The benefit of memory mapping a file is increasing I/O performance, especially when used on large files. For small files, memory-mapped files can result in a waste of slack space as memory maps are always aligned to the page size, which is mostly 4 KiB. Therefore, a 5 KiB file will allocate 8 KiB and thus 3 KiB are wasted. Accessing memory mapped files is faster than using direct read and write operations for two reasons. Firstly, a system call is orders of magnitude slower than a simple change to a program’s local memory. Secondly, in most operating systems the memory region mapped actually is the kernel’s page cache (file cache), meaning that no copies need to be created in user space.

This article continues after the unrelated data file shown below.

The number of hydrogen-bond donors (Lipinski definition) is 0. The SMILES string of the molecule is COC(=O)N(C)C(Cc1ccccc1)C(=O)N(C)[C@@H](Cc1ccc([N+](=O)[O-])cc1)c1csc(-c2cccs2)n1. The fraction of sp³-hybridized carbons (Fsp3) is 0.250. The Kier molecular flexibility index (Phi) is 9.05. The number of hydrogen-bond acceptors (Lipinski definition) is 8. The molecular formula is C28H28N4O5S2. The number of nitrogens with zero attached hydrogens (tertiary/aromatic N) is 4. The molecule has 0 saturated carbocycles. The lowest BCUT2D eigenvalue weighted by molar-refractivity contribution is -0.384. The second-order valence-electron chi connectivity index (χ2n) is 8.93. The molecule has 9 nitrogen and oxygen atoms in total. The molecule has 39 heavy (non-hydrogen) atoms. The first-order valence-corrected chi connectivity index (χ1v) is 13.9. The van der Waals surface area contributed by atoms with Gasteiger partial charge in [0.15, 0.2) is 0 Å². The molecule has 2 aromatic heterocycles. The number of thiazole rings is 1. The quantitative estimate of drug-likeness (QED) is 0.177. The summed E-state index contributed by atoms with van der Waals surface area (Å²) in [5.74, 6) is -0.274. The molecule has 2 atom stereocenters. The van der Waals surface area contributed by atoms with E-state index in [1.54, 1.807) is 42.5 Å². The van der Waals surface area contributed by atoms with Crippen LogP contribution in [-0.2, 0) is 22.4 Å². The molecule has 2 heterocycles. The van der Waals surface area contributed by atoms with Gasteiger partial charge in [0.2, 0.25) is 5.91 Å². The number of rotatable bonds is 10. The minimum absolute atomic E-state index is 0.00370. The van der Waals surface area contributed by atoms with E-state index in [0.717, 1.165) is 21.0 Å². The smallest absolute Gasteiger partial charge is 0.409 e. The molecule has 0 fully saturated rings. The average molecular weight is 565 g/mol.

A possible benefit of memory-mapped files is a “lazy loading”, thus using small amounts of RAM even for a very large file. Trying to load the entire contents of a file that is significantly larger than the amount of memory available can cause severe thrashing as the operating system reads from disk into memory and simultaneously writes pages from memory back to disk. Memory-mapping may not only bypass the page file completely, but also allow smaller page-sized sections to be loaded as data is being edited, similarly to demand paging used for programs.